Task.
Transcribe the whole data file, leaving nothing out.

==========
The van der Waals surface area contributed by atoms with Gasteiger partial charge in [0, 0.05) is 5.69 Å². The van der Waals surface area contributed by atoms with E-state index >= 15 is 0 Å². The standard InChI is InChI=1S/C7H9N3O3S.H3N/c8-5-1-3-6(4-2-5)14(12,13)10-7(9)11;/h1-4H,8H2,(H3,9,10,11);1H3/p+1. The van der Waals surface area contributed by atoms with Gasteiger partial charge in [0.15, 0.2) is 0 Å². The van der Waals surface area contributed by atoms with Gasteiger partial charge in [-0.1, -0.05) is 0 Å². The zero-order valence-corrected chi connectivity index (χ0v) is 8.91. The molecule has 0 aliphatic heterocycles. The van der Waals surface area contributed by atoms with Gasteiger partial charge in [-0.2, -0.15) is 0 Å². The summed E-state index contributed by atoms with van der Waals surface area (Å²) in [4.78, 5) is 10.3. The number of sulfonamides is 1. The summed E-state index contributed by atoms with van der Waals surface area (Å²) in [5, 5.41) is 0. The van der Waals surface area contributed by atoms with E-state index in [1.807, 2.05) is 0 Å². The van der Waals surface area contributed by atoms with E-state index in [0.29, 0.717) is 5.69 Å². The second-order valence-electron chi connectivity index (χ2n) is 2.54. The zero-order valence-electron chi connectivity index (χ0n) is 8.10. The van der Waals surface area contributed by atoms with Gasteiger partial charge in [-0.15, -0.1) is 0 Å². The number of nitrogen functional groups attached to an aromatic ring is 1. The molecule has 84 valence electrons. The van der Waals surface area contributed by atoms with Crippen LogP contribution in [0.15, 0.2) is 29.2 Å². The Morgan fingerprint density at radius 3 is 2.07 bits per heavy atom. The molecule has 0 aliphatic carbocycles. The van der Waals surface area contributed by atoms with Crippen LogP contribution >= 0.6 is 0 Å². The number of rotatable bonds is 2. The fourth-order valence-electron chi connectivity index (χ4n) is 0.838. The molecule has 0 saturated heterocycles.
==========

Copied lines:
The van der Waals surface area contributed by atoms with Gasteiger partial charge in [0, 0.05) is 5.69 Å². The van der Waals surface area contributed by atoms with E-state index >= 15 is 0 Å². The standard InChI is InChI=1S/C7H9N3O3S.H3N/c8-5-1-3-6(4-2-5)14(12,13)10-7(9)11;/h1-4H,8H2,(H3,9,10,11);1H3/p+1. The van der Waals surface area contributed by atoms with Gasteiger partial charge in [0.15, 0.2) is 0 Å². The van der Waals surface area contributed by atoms with Gasteiger partial charge in [-0.1, -0.05) is 0 Å². The zero-order valence-corrected chi connectivity index (χ0v) is 8.91. The molecule has 0 aliphatic heterocycles. The van der Waals surface area contributed by atoms with Gasteiger partial charge in [-0.2, -0.15) is 0 Å². The summed E-state index contributed by atoms with van der Waals surface area (Å²) in [4.78, 5) is 10.3. The number of sulfonamides is 1. The summed E-state index contributed by atoms with van der Waals surface area (Å²) in [5, 5.41) is 0. The van der Waals surface area contributed by atoms with E-state index in [1.807, 2.05) is 0 Å². The van der Waals surface area contributed by atoms with E-state index in [0.29, 0.717) is 5.69 Å². The second-order valence-electron chi connectivity index (χ2n) is 2.54. The zero-order valence-electron chi connectivity index (χ0n) is 8.10. The van der Waals surface area contributed by atoms with Gasteiger partial charge in [-0.15, -0.1) is 0 Å². The number of nitrogen functional groups attached to an aromatic ring is 1. The molecule has 84 valence electrons. The van der Waals surface area contributed by atoms with Crippen LogP contribution in [0.15, 0.2) is 29.2 Å². The Morgan fingerprint density at radius 3 is 2.07 bits per heavy atom. The molecule has 0 aliphatic carbocycles. The van der Waals surface area contributed by atoms with Crippen LogP contribution >= 0.6 is 0 Å². The number of rotatable bonds is 2. The fourth-order valence-electron chi connectivity index (χ4n) is 0.838. The molecule has 0 saturated heterocycles.